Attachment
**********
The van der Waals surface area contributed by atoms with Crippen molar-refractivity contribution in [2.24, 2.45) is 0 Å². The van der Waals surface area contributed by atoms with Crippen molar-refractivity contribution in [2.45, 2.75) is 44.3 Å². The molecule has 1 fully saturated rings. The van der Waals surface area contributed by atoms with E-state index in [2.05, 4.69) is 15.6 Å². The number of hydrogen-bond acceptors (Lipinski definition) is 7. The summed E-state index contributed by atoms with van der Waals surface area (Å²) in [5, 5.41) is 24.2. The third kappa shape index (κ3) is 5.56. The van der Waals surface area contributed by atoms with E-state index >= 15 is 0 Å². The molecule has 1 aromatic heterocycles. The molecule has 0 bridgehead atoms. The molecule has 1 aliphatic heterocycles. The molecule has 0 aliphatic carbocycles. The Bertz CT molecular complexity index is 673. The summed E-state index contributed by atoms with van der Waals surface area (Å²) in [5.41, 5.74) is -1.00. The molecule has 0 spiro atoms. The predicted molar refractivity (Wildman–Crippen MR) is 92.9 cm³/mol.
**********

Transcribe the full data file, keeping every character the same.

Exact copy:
The van der Waals surface area contributed by atoms with Crippen molar-refractivity contribution in [2.24, 2.45) is 0 Å². The van der Waals surface area contributed by atoms with Crippen molar-refractivity contribution in [2.45, 2.75) is 44.3 Å². The molecule has 1 fully saturated rings. The van der Waals surface area contributed by atoms with E-state index in [2.05, 4.69) is 15.6 Å². The number of hydrogen-bond acceptors (Lipinski definition) is 7. The summed E-state index contributed by atoms with van der Waals surface area (Å²) in [5, 5.41) is 24.2. The third kappa shape index (κ3) is 5.56. The van der Waals surface area contributed by atoms with E-state index >= 15 is 0 Å². The molecule has 1 aromatic heterocycles. The molecule has 0 bridgehead atoms. The molecule has 1 aliphatic heterocycles. The molecule has 0 aliphatic carbocycles. The Bertz CT molecular complexity index is 673. The summed E-state index contributed by atoms with van der Waals surface area (Å²) in [5.41, 5.74) is -1.00. The molecule has 0 spiro atoms. The predicted molar refractivity (Wildman–Crippen MR) is 92.9 cm³/mol.